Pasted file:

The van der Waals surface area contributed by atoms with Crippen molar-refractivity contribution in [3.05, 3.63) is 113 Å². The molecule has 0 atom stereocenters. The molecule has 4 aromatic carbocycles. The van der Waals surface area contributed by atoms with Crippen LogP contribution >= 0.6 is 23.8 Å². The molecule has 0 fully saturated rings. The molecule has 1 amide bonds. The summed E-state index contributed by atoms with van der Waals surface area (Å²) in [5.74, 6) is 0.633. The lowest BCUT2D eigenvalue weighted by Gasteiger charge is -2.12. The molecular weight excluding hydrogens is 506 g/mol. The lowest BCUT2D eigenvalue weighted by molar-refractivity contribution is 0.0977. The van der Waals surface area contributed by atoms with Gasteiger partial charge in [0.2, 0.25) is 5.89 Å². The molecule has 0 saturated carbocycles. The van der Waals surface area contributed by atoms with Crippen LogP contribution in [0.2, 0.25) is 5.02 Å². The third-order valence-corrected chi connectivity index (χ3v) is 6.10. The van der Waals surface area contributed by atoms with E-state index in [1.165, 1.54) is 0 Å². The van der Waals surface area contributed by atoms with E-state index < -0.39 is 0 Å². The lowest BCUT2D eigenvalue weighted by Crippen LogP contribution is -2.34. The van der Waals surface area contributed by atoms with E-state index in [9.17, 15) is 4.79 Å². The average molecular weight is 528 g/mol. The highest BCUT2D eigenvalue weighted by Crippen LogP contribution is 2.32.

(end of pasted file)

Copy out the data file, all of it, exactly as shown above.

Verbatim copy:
The van der Waals surface area contributed by atoms with Crippen molar-refractivity contribution in [3.05, 3.63) is 113 Å². The molecule has 0 atom stereocenters. The molecule has 4 aromatic carbocycles. The van der Waals surface area contributed by atoms with Crippen LogP contribution >= 0.6 is 23.8 Å². The molecule has 0 fully saturated rings. The molecule has 1 amide bonds. The summed E-state index contributed by atoms with van der Waals surface area (Å²) in [5.74, 6) is 0.633. The lowest BCUT2D eigenvalue weighted by Gasteiger charge is -2.12. The molecular weight excluding hydrogens is 506 g/mol. The lowest BCUT2D eigenvalue weighted by molar-refractivity contribution is 0.0977. The van der Waals surface area contributed by atoms with Gasteiger partial charge in [0.2, 0.25) is 5.89 Å². The molecule has 0 saturated carbocycles. The van der Waals surface area contributed by atoms with Crippen LogP contribution in [0.2, 0.25) is 5.02 Å². The third-order valence-corrected chi connectivity index (χ3v) is 6.10. The van der Waals surface area contributed by atoms with E-state index in [1.165, 1.54) is 0 Å². The van der Waals surface area contributed by atoms with E-state index < -0.39 is 0 Å². The lowest BCUT2D eigenvalue weighted by Crippen LogP contribution is -2.34. The van der Waals surface area contributed by atoms with E-state index in [9.17, 15) is 4.79 Å². The average molecular weight is 528 g/mol. The highest BCUT2D eigenvalue weighted by Crippen LogP contribution is 2.32.